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Ministry of Agriculture, Food and Rural Affairs


Other Common Names Include: Indiana banana, wild banana, prairie banana, poor man’s banana, banango.

Latin Name:  Asimina triloba

Plant Family: Annonaceae

Close Relatives: False pawpaw, cherimoya, custard apple, soursop

Uses and Markets: Culinary (used as a fresh fruit or processed in ice-cream and in recipes that use minimal heat).  Pawpaws are not widely grown in Ontario and most are collected from the wild in Carolinian forests around the province (wildcrafting).

Pawpaw tree
Production Life Cycle in Ontario


Hardiness Zone


Special Notes

Seed requires stratification at 0-5°C for 90-120 days (do not let seed dry out).   Plant in a sunny location for optimal yields. Pawpaw flowers are protogynous (stigma is no longer viable when pollen is shed) and the plants are also typically self-incompatible.

Propagation method

Seed, bare root, and grafting/budding.

Greenhouse Seeding/Propagation Dates


Field Seeding Date:

Late spring-early summer.

Field Transplanting Dates


In-row spacing

2.5 m

Between row spacing

2.5 m

Optimal Soil temperature at planting



No current Ontario fertility recommendations exist. Research and recommendations from outside Ontario do not necessarily apply to Ontario growing conditions. Valid fertility information unknown. Click here for phosphorus and potassium application guidelines and for more information on specialty crop fertility.

Soil type

Sandy and loam soils preferred.  Well-drained soils.

Soil pH


Special requirements for growth habit

Provide shade protection for first two growing seasons or until approximately 1 m tall.

Optimal Temperature Range

Temperate climate.

Temperature sensitivity

Freeze tolerant, however, temperature sensitivity of flowers and fruits are unknown. 

Irrigation requirements

Irrigation beneficial under normal Ontario conditions.

Days to harvest

Typically ripen in September.

Specialized equipment:


Harvest Scheduling

Multiple harvests from the same planting.

Hand harvest or machine harvest

Hand harvest

Quality parameters/grades

No established grades. Quality is determined by the market.

Additional Harvest Notes

Fruit grow in clusters of 1-3 fruit or more and can weigh up to 900 g each.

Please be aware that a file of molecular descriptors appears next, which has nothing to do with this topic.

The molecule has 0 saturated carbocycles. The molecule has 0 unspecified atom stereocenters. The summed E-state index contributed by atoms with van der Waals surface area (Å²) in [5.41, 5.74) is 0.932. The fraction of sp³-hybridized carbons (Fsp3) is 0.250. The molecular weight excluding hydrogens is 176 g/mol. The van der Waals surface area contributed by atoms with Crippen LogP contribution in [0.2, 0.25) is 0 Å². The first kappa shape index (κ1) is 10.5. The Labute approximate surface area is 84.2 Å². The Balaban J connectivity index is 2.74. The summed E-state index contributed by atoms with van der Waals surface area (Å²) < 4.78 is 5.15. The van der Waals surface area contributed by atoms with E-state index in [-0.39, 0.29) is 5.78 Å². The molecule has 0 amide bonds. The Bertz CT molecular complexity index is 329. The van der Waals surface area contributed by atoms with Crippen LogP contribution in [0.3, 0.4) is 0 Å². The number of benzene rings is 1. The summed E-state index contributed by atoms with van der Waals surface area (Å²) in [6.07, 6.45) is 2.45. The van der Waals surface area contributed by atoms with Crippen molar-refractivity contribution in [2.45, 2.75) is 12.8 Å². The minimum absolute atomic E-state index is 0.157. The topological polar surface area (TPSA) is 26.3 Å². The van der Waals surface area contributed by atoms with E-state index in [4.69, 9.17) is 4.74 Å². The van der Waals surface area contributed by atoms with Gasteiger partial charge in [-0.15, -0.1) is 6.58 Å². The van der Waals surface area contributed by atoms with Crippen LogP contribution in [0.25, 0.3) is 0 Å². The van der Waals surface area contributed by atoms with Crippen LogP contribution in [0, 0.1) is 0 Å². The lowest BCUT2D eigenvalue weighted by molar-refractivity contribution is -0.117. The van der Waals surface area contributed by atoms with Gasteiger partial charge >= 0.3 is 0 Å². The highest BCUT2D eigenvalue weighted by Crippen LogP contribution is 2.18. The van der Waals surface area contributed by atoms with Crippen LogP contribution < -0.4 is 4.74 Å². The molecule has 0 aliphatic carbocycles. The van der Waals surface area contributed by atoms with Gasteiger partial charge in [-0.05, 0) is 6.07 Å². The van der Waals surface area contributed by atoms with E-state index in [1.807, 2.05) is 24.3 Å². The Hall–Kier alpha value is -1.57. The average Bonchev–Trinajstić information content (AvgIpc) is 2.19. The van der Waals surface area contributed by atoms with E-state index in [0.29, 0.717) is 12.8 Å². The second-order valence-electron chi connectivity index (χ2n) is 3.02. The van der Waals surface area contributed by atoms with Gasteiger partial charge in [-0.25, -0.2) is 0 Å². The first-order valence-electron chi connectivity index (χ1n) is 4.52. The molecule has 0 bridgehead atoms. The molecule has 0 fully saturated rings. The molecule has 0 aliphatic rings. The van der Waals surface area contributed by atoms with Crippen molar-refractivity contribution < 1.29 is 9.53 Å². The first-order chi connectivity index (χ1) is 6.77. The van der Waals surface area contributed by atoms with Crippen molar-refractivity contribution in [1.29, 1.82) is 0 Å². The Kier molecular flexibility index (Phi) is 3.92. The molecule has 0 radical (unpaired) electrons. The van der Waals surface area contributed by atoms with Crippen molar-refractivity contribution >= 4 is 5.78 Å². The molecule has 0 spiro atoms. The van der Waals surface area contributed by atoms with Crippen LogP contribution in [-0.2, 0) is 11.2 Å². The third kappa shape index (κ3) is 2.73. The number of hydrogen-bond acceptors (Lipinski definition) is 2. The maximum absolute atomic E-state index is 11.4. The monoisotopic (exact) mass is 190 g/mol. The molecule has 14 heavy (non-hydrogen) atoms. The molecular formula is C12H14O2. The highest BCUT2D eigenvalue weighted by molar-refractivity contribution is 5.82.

Post harvest
Special handling/curing

Handle carefully to avoid bruising.

Storage Conditions

Relative humidity (RH): 90-95%

Temperature: 4.5-7°C

Air Exchange: N/A

Duration: 2 weeks

Specific pests observed on this crop in Ontario (observations based on limited experience with this crop)

None identified in Ontario to date.

Other Potential Pests: The following pests have not been observed on this crop in Ontario. However, they are either significant concerns for closely related plants in Ontario, or are reported on this crop in other production areas. This is not a comprehensive list of all potential pests. Not all of these pests will necessarily survive Ontario’s climate, but could potentially survive in a protected environment (e.g. greenhouse, storage facility).

Insects and Invertebrates: Pawpaw peduncle borer (Talponia plummeriana)*, zebra swallowtail larvae (Eurytides Marcellus), leafrollers (Choristoneura parallela), Japanese beetles (Popillia japonica), Asian ambrosia beetle

Diseases: Fungal leaf and fruit spots (Mycocentrospora asiminae, Rhopaloconidium asiminae, Phyllostiticta asiminae), Fusarium (vectored by Asian ambrosia beetle)

*Indicates pests commonly mentioned as causing significant damage or economic loss to this crop in other regions.


To date the following pests have been the most significant in Ontario: n/a – limited production in Ontario to date. In the wild pawpaw is not known to have any major pests, however when grown in suboptimal growing conditions (e.g. improper soil types or climates) pawpaw may be more subject to attack by insects and diseases. This crop is not in a crop group. For more information on Crop Groups, refer to the Pest section.  There are few to no pest control products registered on this crop in Ontario. Always refer to product labels, and follow all directions specified on the label, before applying any pest control product.  For more information, consult an OMAFRA specialist.

Additional Notes


Ontario Research Projects Used to Create This Profile


  1. Bordelon, B.  2001.  Growing Pawpaws. Purdue University Cooperative Extension Service, West Lafayett.
  2. Jones, S. C., Peterson, R.N., Turner, T-A., Pomper, K.W., and D.R. Layne.  2009.  Pawpaw Planting Guide.  Kentucky State University Cooperative Extension Program, Frankfort.
  3. Callaway, M.B.  1993. Pawpaw (Asimina triloba): A "tropical" fruit for temperate climates. In: J. Janick and J.E. Simon (eds.), p. 505-515, New crops. Wiley, New York.
  4. Pomper, K.W., Crabtree, S.B. and J.D. Lowe.  2010 Organic Production of Pawpaw.  Kentucky State University Cooperative Extension Program Publication PBI-004.